More than 2 in 3 U.S. households with debt point to medical spending as a key contributor to their indebtedness. Among the out-of-pocket (OOP) costs that drive household debt are the cost emergency room visits, dental expenses, prescription medications, inpatient hospital stays, and visits to the doctor, shown in the chart.

Welcome to The Plastic Safety Net, the use of credit cards to fund living expenses in America, a phenomenon explained in a report from Demos, published in May 2012. Demos surveyed nearly 1,000 low- and middle-income households in February and March 2012 to gauge the rate of use of credit cards as a “safety net” for daily living costs.

While on average credit card debt has declined, 40% of households use credit cads to pay for basic living expenses like rent, groceries and utilities because their checking accounts don’t have enough saved to pay for current expenses. Exacerbating this situation is that unemployment and medical bills, with half of households carrying debt from OOP medical expenses on credit cards — with an average of $1,678.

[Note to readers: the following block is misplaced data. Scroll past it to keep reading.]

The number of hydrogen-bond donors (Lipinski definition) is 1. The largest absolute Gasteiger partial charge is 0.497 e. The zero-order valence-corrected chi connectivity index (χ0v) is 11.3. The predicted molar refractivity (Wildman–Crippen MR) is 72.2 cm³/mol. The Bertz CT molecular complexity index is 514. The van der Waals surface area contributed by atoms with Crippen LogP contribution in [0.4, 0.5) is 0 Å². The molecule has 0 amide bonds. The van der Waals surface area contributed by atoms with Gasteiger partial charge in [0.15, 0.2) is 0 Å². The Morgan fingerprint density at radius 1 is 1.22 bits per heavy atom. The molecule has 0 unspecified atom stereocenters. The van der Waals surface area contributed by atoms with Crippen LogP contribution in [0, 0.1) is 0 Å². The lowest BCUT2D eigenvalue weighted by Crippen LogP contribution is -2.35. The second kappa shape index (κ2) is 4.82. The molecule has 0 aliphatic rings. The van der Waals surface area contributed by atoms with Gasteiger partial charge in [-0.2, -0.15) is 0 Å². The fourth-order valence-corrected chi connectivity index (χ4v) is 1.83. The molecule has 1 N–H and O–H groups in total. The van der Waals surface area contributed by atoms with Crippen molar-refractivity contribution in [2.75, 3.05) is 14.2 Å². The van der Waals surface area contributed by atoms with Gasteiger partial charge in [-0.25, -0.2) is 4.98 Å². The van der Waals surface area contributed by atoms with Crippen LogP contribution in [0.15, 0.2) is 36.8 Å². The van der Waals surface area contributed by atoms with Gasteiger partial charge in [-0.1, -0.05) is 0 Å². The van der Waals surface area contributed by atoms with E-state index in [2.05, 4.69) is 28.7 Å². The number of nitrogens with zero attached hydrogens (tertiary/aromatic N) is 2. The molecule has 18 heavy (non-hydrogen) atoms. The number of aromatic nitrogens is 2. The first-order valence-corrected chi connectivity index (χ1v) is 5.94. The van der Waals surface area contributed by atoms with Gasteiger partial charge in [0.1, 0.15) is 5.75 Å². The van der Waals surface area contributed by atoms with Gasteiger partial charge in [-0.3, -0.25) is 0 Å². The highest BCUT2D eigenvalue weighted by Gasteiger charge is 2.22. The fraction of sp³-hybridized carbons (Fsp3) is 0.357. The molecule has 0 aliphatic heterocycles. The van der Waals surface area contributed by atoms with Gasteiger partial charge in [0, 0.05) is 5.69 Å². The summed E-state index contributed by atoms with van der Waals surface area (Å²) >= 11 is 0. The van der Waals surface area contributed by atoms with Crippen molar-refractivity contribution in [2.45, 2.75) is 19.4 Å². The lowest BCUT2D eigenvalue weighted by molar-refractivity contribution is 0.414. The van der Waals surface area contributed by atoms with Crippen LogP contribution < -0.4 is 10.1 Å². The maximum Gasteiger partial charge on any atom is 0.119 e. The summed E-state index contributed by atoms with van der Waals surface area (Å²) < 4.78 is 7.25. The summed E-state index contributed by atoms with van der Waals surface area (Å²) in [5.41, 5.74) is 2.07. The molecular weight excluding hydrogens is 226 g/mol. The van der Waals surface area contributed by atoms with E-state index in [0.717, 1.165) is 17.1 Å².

Among people who admit to having poor credit, 55% say that unpaid medical bills or medical debts contributed to their low credit profile.

In the Demos survey, the #1 contributor to current credit card debt is medical expenses, cited by 76% of households. The second highest expense driving household debt is car repairs, followed by purchases of non-essential goods and services, home repairs, and major purchases of goods and services.

Health Populi’s Hot Points: The typical household, Demos found, puts $800 of medical bills on their credit card that results in debt. In addition, 30% of households in debt have medical debt beyond the credit card — on average $6,476.

Medical debt caused one-half of householders with debt to skip health care treatments such as avoiding a medical test or follow up (36%), not filling a prescription (33%), or not seeing a doctor when necessary (39%).

Medical debt is therefore a source of self-rationing health care.